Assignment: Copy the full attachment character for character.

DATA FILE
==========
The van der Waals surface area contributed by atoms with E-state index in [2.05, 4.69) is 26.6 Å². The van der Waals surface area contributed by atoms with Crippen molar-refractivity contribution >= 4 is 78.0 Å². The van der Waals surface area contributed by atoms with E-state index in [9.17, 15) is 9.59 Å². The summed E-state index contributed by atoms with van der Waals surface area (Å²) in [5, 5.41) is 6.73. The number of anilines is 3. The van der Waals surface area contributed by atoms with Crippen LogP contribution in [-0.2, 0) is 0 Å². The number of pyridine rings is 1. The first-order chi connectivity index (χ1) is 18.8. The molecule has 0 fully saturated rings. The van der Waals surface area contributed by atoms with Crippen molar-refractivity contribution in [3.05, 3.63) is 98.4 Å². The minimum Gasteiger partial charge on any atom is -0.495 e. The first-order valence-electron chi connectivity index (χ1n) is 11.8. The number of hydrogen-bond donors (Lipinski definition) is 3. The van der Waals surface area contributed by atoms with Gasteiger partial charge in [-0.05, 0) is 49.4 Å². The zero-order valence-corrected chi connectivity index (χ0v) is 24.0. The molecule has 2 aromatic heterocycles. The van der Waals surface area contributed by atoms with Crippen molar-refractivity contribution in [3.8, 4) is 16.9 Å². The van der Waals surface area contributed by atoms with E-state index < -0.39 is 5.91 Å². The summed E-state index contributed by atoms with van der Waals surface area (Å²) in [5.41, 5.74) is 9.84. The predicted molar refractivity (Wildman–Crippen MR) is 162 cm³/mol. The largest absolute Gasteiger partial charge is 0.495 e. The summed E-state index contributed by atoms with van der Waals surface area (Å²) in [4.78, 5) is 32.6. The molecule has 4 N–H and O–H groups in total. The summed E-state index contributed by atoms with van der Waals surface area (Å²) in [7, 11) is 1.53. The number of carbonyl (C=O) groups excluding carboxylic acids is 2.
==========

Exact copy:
The van der Waals surface area contributed by atoms with E-state index in [2.05, 4.69) is 26.6 Å². The van der Waals surface area contributed by atoms with Crippen molar-refractivity contribution >= 4 is 78.0 Å². The van der Waals surface area contributed by atoms with E-state index in [9.17, 15) is 9.59 Å². The summed E-state index contributed by atoms with van der Waals surface area (Å²) in [5, 5.41) is 6.73. The number of anilines is 3. The van der Waals surface area contributed by atoms with Crippen LogP contribution in [-0.2, 0) is 0 Å². The number of pyridine rings is 1. The first-order chi connectivity index (χ1) is 18.8. The molecule has 0 fully saturated rings. The van der Waals surface area contributed by atoms with Crippen molar-refractivity contribution in [3.05, 3.63) is 98.4 Å². The minimum Gasteiger partial charge on any atom is -0.495 e. The first-order valence-electron chi connectivity index (χ1n) is 11.8. The number of hydrogen-bond donors (Lipinski definition) is 3. The van der Waals surface area contributed by atoms with Gasteiger partial charge in [-0.05, 0) is 49.4 Å². The zero-order valence-corrected chi connectivity index (χ0v) is 24.0. The molecule has 2 aromatic heterocycles. The van der Waals surface area contributed by atoms with Crippen molar-refractivity contribution in [3.8, 4) is 16.9 Å². The van der Waals surface area contributed by atoms with E-state index < -0.39 is 5.91 Å². The summed E-state index contributed by atoms with van der Waals surface area (Å²) in [5.41, 5.74) is 9.84. The predicted molar refractivity (Wildman–Crippen MR) is 162 cm³/mol. The largest absolute Gasteiger partial charge is 0.495 e. The summed E-state index contributed by atoms with van der Waals surface area (Å²) in [4.78, 5) is 32.6. The molecule has 4 N–H and O–H groups in total. The summed E-state index contributed by atoms with van der Waals surface area (Å²) in [7, 11) is 1.53. The number of carbonyl (C=O) groups excluding carboxylic acids is 2.